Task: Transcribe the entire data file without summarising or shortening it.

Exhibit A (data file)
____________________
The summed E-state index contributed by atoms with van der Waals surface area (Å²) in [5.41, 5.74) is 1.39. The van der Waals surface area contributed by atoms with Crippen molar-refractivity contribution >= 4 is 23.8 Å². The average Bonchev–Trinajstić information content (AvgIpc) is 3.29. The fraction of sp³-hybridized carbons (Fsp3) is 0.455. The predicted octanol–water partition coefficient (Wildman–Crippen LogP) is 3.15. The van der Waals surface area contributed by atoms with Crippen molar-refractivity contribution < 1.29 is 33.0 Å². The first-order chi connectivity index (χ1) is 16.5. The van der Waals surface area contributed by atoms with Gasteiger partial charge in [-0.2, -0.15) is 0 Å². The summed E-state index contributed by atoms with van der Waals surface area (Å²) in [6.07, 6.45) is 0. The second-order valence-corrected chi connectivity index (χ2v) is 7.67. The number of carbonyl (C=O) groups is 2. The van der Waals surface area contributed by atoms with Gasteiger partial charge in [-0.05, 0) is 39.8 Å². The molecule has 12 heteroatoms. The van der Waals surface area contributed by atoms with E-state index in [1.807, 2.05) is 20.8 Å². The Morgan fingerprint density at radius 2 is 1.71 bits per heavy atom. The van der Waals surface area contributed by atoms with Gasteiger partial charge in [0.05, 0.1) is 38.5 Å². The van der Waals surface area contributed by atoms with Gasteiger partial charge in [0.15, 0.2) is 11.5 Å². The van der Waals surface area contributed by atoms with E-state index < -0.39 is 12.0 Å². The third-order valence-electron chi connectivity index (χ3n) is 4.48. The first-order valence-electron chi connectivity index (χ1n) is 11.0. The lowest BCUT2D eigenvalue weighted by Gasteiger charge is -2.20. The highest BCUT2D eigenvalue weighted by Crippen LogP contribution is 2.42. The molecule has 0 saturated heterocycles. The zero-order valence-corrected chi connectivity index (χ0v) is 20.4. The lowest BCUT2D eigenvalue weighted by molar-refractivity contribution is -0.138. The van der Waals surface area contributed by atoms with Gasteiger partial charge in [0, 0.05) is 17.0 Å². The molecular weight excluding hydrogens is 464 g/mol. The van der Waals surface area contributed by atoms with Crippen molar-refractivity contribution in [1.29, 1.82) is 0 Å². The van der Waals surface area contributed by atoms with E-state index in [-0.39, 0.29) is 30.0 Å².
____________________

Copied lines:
The summed E-state index contributed by atoms with van der Waals surface area (Å²) in [5.41, 5.74) is 1.39. The van der Waals surface area contributed by atoms with Crippen molar-refractivity contribution >= 4 is 23.8 Å². The average Bonchev–Trinajstić information content (AvgIpc) is 3.29. The fraction of sp³-hybridized carbons (Fsp3) is 0.455. The predicted octanol–water partition coefficient (Wildman–Crippen LogP) is 3.15. The van der Waals surface area contributed by atoms with Crippen molar-refractivity contribution < 1.29 is 33.0 Å². The first-order chi connectivity index (χ1) is 16.5. The van der Waals surface area contributed by atoms with Gasteiger partial charge in [-0.2, -0.15) is 0 Å². The summed E-state index contributed by atoms with van der Waals surface area (Å²) in [6.07, 6.45) is 0. The second-order valence-corrected chi connectivity index (χ2v) is 7.67. The number of carbonyl (C=O) groups is 2. The van der Waals surface area contributed by atoms with Gasteiger partial charge in [-0.05, 0) is 39.8 Å². The molecule has 12 heteroatoms. The van der Waals surface area contributed by atoms with E-state index in [1.807, 2.05) is 20.8 Å². The Morgan fingerprint density at radius 2 is 1.71 bits per heavy atom. The van der Waals surface area contributed by atoms with Gasteiger partial charge in [0.05, 0.1) is 38.5 Å². The van der Waals surface area contributed by atoms with Gasteiger partial charge in [0.15, 0.2) is 11.5 Å². The van der Waals surface area contributed by atoms with E-state index < -0.39 is 12.0 Å². The third-order valence-electron chi connectivity index (χ3n) is 4.48. The first-order valence-electron chi connectivity index (χ1n) is 11.0. The lowest BCUT2D eigenvalue weighted by Gasteiger charge is -2.20. The highest BCUT2D eigenvalue weighted by Crippen LogP contribution is 2.42. The molecule has 0 saturated heterocycles. The zero-order valence-corrected chi connectivity index (χ0v) is 20.4. The lowest BCUT2D eigenvalue weighted by molar-refractivity contribution is -0.138. The van der Waals surface area contributed by atoms with Gasteiger partial charge in [0, 0.05) is 17.0 Å². The molecular weight excluding hydrogens is 464 g/mol. The van der Waals surface area contributed by atoms with Crippen molar-refractivity contribution in [1.29, 1.82) is 0 Å². The van der Waals surface area contributed by atoms with E-state index in [-0.39, 0.29) is 30.0 Å².